The Queen has reportedly sought advice in recent days on the circumstances in which she can dismiss a Prime Minister.
But what is the official position on the UK monarch's power to actually remove a sitting PM, in this case Boris Johnson?
In normal circumstances, the queen's role is mostly ceremonial, but she does have access to reserve powers under the constitutional monarchy system that exists in the UK.
What are reserve powers?
A reserve power is one that can be exercised in the UK by the head of state without the approval of another branch of the government.
Unlike in a presidential system of government, the head of state is generally constrained by the Cabinet or legislature in a parliamentary system, with most reserve powers usable only in certain exceptional circumstances.
Typically these powers are to grant pardon, to dismiss a prime minister, to refuse to dissolve Parliament, and to refuse or delay royal assent to legislation.
There are usually strict constitutional conventions concerning when these powers may be used and these conventions are enforced by public pressure. Using these powers in contravention of tradition would generally provoke a constitutional crisis.
When has a UK monarch dismissed a PM?
The UK monarch's powers of dismissing a prime minister has not been used often.
The last time a ruler did it was 1834, when William IV dismissed Lord Melbourne's Whig government.
It followed years of Parliamentary wrangling over radical reforms for which there was not enough support in the country.
Melbourne claimed it was personal, but historians have claimed it had more to do with public opinion.
In 1975, the governor-general of Australia used his role as the Queen's proxy to sack the Whitlam government, which had a tiny majority, under circumstances where the opposition blocked finance bills while the PM refused to hold a general election.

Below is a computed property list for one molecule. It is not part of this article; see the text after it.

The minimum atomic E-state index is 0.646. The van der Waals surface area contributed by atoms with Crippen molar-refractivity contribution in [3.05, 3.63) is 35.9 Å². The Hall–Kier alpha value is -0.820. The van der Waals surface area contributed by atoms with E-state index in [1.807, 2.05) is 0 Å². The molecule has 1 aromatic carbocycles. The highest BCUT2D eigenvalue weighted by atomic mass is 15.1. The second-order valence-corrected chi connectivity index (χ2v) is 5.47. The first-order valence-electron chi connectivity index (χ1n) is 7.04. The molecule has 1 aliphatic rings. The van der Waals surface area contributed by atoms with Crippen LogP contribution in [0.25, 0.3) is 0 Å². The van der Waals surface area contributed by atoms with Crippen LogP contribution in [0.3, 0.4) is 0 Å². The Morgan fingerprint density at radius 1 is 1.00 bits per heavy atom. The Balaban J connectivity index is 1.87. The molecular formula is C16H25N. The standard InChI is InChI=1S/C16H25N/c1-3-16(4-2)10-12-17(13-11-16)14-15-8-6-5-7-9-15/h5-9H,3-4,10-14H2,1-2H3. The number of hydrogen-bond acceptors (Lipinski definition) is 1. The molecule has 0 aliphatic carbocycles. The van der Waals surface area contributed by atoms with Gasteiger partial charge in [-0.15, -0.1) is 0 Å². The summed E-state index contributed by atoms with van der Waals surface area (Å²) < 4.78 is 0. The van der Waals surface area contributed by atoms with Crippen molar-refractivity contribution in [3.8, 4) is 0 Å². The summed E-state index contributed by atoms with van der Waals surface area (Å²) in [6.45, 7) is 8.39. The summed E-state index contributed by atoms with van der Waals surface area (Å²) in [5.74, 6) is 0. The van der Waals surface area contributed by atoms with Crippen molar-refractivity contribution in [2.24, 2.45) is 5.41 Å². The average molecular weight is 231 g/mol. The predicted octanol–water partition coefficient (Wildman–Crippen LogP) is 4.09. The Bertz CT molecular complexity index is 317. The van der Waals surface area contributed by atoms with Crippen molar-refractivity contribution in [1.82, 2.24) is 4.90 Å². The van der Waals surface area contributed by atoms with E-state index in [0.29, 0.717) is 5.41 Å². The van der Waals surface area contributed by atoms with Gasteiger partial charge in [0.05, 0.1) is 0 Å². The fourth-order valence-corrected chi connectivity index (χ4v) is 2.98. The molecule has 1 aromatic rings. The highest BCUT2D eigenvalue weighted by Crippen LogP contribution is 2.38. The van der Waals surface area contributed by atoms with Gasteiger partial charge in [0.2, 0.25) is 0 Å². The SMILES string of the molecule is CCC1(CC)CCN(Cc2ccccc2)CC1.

The Benn Act and why it matters
This UK Parliament has already passed the so-called Benn Act, requiring Mr Johnson to request a further extension to the Article 50 withdrawal process if he cannot get a new agreement by 19 October.
If Mr Johnson refused to seek the extension and attempted to circumvent the legislation to push through a no-deal exit, thus effectively breaking the law, it is believed that scenario would leave the Queen in a position where she could use one of her reserve powers to dismiss him.
Former Attorney General Dominic Grieve has already warned Mr Johnson the Queen will dismiss him if he seeks to break the law requiring him to seek a Brexit extension.
Mr Grieve, whose was the Government’s chief legal advisor in his previous role, said the Prime Minister would be “gone within five minutes” if he chose to defy Parliament and the courts by refusing to apply the “Benn Act” obliging him to postpone Brexit if no deal is done with the EU by 19 October.
Why a dismissal would be extraordinary
However, such a move by the Queen would represent an extraordinary act.
Queen Elizabeth II has been kept very closely in touch with the exercise of governmental power by means of a weekly audience with the prime minister during which she is fully briefed about the affairs of government, but has otherwise adopted a staunch position of remaining out of day-to-day politics throughout her reign.